Because I Want To

“For the natural man is an enemy to God, and has been from the fall of Adam, and will be, forever and ever, unless he yields to the enticings of the Holy Spirit, and putteth off the natural man and becometh a saint through the atonement of Christ the Lord, and becometh as a child, submissive, meek, humble, patient, full of love, willing to submit to all things. which the Lord seeth fit to inflict upon him, even as a child doth submit to his father.”

-Mosiah 3:19 (From the Book of Mormon)

After I left the LDS church, I had lots of conversations with people about why I did not keep going to church. I eventually got to the point where I would just say, “because I do not want to go to church and I think that is enough.” To which they would reply something along the lines of, “Well you can’t just go around doing whatever you want! What, are you just not going to work now too?”

It is funny because when you are in the church, you have this mentality that your deepest wants and desires are evil and need to be controlled and suppressed. As soon as I left, I started really thinking about this concept. What is wrong with doing what I want? It had been so ingrained in me that the only way to a truly “happy” life was to restrict and control my natural self. It was so deeply ingrained in me that my natural self was “an enemy to god” that I could not even fathom what it would be like to live a life that aligned with my actual values and desires. I was taught from the day I was born that the only way to happiness is by following a long list of complicated and conflicting rules.

The irony about the scripture from above is that I was taught in church that one reason we were “better than other Christians” is that we did not believe that people were born with sin. We believed that we would be held accountable for our own sins and not for Adam’s transgressions(Second Article of Faith). So, being taught growing up that “my natural self is an enemy to god,” I was given the message that I was born fundamentally flawed. I was born without sin, but who I was at the core needed to be changed. Not because of the fall of Adam, but because of me.

But now, instead of trusting some white dudes to tell me what my moral compass should be, I am learning to go off of my own personal compass. I am learning to trust myself and that naturally, humans desire good. That no small child grows up hoping to be evil, and in order to get back to the purest of desires I need to get to reconnect with my true, natural self. My natural self heals her inner child instead of becoming like a child, sticks up for herself instead of being submissive, advocates her needs rather than being patient in all things, and questions everything rather than submitting to all things. Someone who most definitely does not wait around for her dad to tell her what is and is not okay to do. Someone who is learning to repair trust with her inner self so that she can get to a point where she lives doing whatever she wants without having to fear that she is inherently flawed, corrupt, or evil. A girl who keeps a few trusted sources in her life to let her know if she is going off the rail for any reason (check out Shattered Glass’s episode with Oprah Winfrey for more on this).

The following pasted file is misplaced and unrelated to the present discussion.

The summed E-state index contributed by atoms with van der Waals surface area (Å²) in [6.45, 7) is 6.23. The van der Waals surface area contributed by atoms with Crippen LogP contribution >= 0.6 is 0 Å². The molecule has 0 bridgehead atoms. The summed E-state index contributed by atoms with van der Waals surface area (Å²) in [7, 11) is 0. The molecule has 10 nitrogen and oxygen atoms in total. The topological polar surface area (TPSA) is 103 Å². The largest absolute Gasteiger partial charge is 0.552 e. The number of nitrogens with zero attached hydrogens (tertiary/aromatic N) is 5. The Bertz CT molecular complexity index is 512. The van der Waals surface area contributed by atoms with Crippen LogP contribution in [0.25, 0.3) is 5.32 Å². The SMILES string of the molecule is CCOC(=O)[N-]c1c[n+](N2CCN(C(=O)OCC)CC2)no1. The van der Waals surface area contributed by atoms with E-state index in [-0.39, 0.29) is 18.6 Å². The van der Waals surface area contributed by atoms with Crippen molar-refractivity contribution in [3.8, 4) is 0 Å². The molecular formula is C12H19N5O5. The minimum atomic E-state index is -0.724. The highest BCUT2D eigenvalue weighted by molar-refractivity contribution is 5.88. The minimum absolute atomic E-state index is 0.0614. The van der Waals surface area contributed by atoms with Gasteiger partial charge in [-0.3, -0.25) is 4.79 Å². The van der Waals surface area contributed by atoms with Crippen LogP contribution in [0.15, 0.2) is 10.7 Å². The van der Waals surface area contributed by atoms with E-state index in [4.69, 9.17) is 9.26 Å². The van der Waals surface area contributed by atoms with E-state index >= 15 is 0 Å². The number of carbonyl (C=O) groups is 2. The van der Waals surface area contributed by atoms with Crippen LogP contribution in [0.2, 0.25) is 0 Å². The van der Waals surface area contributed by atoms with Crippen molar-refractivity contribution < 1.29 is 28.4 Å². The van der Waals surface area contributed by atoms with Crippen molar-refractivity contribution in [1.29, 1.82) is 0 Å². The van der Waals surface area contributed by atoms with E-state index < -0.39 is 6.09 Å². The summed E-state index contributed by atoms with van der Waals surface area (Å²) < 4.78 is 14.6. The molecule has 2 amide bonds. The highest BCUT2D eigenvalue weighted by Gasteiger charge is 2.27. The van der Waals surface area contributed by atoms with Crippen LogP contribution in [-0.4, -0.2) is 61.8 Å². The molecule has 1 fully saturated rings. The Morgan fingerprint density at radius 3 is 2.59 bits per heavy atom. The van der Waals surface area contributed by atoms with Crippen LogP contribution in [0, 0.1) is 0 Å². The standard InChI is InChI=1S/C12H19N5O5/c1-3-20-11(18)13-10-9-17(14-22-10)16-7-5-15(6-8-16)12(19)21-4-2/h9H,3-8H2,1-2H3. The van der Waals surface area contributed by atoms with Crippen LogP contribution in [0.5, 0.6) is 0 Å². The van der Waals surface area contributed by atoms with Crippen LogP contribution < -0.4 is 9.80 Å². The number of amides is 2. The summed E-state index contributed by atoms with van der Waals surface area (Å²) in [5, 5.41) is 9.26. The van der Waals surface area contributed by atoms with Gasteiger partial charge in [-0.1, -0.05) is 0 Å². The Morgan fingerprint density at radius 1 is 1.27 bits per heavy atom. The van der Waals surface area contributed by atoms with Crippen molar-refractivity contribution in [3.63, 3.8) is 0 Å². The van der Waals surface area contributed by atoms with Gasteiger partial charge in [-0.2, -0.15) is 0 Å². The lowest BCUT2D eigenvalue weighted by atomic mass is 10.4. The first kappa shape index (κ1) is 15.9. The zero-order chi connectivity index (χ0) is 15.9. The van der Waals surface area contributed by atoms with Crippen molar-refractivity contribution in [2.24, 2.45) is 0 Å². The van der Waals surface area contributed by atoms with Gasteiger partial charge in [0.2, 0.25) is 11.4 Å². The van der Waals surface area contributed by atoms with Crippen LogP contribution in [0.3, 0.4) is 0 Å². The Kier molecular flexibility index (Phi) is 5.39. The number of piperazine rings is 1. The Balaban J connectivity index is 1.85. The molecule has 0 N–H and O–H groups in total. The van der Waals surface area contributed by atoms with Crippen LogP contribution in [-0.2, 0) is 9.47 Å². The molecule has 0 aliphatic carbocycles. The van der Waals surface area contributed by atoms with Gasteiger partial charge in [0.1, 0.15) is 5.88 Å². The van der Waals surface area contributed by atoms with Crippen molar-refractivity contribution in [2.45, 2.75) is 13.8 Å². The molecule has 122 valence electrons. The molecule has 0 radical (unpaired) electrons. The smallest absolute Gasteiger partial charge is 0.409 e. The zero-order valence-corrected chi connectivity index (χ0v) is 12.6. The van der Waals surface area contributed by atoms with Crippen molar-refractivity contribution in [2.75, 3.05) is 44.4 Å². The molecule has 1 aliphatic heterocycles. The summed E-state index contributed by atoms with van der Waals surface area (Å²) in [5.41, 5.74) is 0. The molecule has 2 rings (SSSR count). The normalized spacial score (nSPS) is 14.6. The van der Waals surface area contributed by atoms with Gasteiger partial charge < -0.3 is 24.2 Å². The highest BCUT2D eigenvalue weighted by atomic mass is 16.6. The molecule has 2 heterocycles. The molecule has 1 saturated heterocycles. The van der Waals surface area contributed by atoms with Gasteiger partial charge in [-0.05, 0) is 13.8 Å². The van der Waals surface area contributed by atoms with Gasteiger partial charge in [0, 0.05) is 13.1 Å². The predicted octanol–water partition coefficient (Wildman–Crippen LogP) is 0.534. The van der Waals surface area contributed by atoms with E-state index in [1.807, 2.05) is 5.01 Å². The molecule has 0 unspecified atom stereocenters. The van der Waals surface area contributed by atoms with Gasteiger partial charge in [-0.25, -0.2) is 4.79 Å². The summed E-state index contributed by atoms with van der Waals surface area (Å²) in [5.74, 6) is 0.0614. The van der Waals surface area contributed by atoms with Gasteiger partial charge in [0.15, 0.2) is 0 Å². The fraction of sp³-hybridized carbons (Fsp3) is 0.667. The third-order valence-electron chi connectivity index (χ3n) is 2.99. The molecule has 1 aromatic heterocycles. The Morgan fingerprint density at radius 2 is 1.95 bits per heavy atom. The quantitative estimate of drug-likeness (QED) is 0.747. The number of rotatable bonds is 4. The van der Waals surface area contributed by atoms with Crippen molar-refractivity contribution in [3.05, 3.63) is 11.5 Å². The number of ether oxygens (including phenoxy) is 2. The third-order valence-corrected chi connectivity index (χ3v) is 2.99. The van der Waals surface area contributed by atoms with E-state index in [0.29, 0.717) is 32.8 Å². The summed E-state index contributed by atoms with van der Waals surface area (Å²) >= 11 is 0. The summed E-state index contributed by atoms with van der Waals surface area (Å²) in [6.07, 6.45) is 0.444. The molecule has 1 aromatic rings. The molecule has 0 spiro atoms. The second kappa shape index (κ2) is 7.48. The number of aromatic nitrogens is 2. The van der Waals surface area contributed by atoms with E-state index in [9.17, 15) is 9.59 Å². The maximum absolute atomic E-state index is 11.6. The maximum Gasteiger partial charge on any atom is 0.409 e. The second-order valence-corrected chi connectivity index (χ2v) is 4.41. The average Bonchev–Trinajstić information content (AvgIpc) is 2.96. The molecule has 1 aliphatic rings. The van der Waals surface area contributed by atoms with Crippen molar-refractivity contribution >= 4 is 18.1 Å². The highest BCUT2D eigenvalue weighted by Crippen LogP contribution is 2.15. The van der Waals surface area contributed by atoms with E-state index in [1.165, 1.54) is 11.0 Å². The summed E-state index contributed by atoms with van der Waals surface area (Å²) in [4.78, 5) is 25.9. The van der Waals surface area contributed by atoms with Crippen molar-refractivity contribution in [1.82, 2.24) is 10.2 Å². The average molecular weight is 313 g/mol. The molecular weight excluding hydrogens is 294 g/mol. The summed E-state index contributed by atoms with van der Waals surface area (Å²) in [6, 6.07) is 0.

The ex-mormon is painted as this crazy, godless, off-the-rails person who is on a slippery slope straight down to hell. Which, I am sure if you looked at my life through the lens of the mormon church that is what you would see. You would see someone who looks forward to the bliss that a cup of coffee brings, someone who struggles not to say fuck every other word, someone who likes to party with her friends on the weekend, and someone who likes to be able to wear slutty clothes sometimes (Just to name the mildest of my sins). It is so funny because the reason this slope is slippery is because with each step you take you realize that instead of you feeling like you need to roll over in guilt and shame you feel free. You feel like you have control of your own life and can make your own decisions. You realize that the concept of sin is just something that powerful men created to control others. I think the founders of the church definitely understood human nature and what motivates people and definitely used that against all those who have joined the church.

I talk about this concept a lot, but it has been the biggest impact on me. I am learning to trust myself which is such a beautiful thing for me. Instead of shaming myself for calling in “sick” to work because I cannot get out of bed, I get curious. Why can’t I get out of bed? Is it because I am extremely dissatisfied with my job? Is it because I am depressed? What would cause me to be depressed? Is something going on, do I need to talk to my psychiatrist again, try a new therapy route, etc.? When I stop treating myself like an enemy I am able to have empathy for my struggles. I have been able to problem solve and work WITH myself instead of against it. I still hella struggle but it looks a lot differently now. There is less shame involved and the rest of my life is slowly becoming more enjoyable.

To be completely frank, it was not possible for me to work through my mental health struggles and still be in the church. For me, they were too deeply intertwined. This is my own personal experience, and I am sure everyone is different. But I am a firm believer that everyone knows themselves the best and each individual person is the best guide for their personal happiness (Really, listen to that episode of Oprah on Shattered Glass). Another thing the church understood was the importance of stillness or meditation. If we take time to get to know ourselves then we can receive revelation from within rather from some arbitrary person in the sky.

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